At one point in time as a kid, you’ve probably dreamed about owning a sports car. For many of you, including me, adulthood brought with it taxes, loan payments, and a heavy dose of reality. Ferrari’s, Pagani’s, and Aston Martin’s run hundreds of thousands of dollars, owning one is practically impossible for the average person. Unless you plan on foregoing a home in lieu of living in your expensive car, the closest most of us can get to driving one of these bad boys is in our dreams. Well that, or video games. So thankfully we have the Gran Turismo series the, “real driving simulator”, to help make those dreams become reality… more or less.
The Gran Turismo series is built by people who love cars. The 6th iteration is no different. The cars are beautiful inside and out, on and off the track. Every single vehicle has a detailed write up about the car… all 1200 of them. Cars have unique and accurate engine sounds, making driving powerful cars much more exciting. Going through the dealership or via your own garage you can select the gallery option (not all cars have galleries) and sit there and watch as the camera pans over your beautiful piece of machinery. Although nice looking cars wouldn’t matter if they tracks you had to drive them on were bland and the music wasn’t good. Thankfully, that’s not the case. The lighting, vegetation, environments, and the very pavement you drive on is detailed and easy on the eyes. From the top of the Matterhorn, to the Desert of Willow Springs, to France’s Cote d’Azur GT6 is loaded with interesting places to drive your expensive digital investments. Don’t worry, fashion challenged cardboard spectators are still here en masse. The soundtrack is really good, it features ambient music in menus and rock and electronic tracks during races. I found the track selection to be varied, with a good amount of memorable tracks. You can edit playlists and omit songs you don’t like. There will be those who don’t enjoy the music. In GT6 you can add in your own music using the mp3 storage function in the PS3.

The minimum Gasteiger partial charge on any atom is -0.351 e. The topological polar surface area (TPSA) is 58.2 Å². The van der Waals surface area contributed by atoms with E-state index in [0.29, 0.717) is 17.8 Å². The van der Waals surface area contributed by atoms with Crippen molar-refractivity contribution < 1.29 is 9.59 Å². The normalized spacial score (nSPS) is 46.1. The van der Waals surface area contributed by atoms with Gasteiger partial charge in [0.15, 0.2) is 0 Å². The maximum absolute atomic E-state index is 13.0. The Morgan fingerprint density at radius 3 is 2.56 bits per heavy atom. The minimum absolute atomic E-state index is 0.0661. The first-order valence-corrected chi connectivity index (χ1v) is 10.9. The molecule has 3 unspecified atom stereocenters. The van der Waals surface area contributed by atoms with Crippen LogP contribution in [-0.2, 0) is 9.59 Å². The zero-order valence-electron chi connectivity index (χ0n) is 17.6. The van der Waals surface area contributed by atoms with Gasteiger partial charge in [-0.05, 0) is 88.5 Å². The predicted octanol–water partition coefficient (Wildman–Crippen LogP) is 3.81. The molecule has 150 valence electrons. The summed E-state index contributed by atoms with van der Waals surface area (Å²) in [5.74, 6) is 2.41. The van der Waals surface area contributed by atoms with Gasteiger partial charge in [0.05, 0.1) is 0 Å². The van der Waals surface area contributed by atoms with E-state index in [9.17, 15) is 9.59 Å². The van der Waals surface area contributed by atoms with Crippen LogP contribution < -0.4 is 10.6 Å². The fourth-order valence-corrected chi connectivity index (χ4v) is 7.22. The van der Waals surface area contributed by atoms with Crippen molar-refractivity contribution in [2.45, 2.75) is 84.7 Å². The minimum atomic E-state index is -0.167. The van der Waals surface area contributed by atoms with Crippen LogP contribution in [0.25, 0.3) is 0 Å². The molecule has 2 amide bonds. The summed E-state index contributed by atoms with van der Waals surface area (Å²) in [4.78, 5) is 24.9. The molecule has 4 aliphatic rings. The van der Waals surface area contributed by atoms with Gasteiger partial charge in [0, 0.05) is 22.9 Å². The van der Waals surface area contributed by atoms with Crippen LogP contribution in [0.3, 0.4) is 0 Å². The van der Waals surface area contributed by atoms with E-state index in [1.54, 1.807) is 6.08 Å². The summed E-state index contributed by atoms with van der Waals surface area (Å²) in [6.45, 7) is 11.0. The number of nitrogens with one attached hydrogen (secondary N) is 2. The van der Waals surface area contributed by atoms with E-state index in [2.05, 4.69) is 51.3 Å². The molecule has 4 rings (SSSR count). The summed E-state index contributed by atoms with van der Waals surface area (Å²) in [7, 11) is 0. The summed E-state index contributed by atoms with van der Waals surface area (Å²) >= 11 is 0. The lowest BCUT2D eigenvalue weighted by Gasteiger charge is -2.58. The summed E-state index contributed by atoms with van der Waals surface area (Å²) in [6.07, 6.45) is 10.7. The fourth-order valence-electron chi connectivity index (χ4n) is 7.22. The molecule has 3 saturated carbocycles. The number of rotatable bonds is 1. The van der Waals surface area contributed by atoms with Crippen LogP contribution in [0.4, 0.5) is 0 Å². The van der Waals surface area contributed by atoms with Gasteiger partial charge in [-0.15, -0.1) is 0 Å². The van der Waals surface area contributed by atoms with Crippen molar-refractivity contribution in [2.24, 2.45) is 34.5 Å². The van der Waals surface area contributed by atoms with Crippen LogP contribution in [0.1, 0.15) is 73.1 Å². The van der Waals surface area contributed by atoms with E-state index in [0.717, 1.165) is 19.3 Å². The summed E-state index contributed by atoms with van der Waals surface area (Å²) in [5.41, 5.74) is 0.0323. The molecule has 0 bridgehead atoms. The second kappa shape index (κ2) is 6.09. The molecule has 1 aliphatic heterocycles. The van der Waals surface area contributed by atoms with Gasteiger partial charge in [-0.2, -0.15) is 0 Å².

So the game looks great, but what can you do in it? GT6 thankfully brings quite a few racing modes to the table. I’m going to be talking about each one in depth later. For now let’s focus on the meat and potatoes which is, unsurprisingly, the Career Mode. The good news is that there are a lot of races, challenges, and championship cups. The downside is that it’s not really a “career” mode, especially when compared to games that include career modes (i.e. Fifa). The lack of true career mode is disappointing and its exclusion feels very archaic. In an age where consoles can do so much, it can’t be that hard to throw together some semblance of an actual career for your driver. I hope Polyphony fixes this in future GT instalments.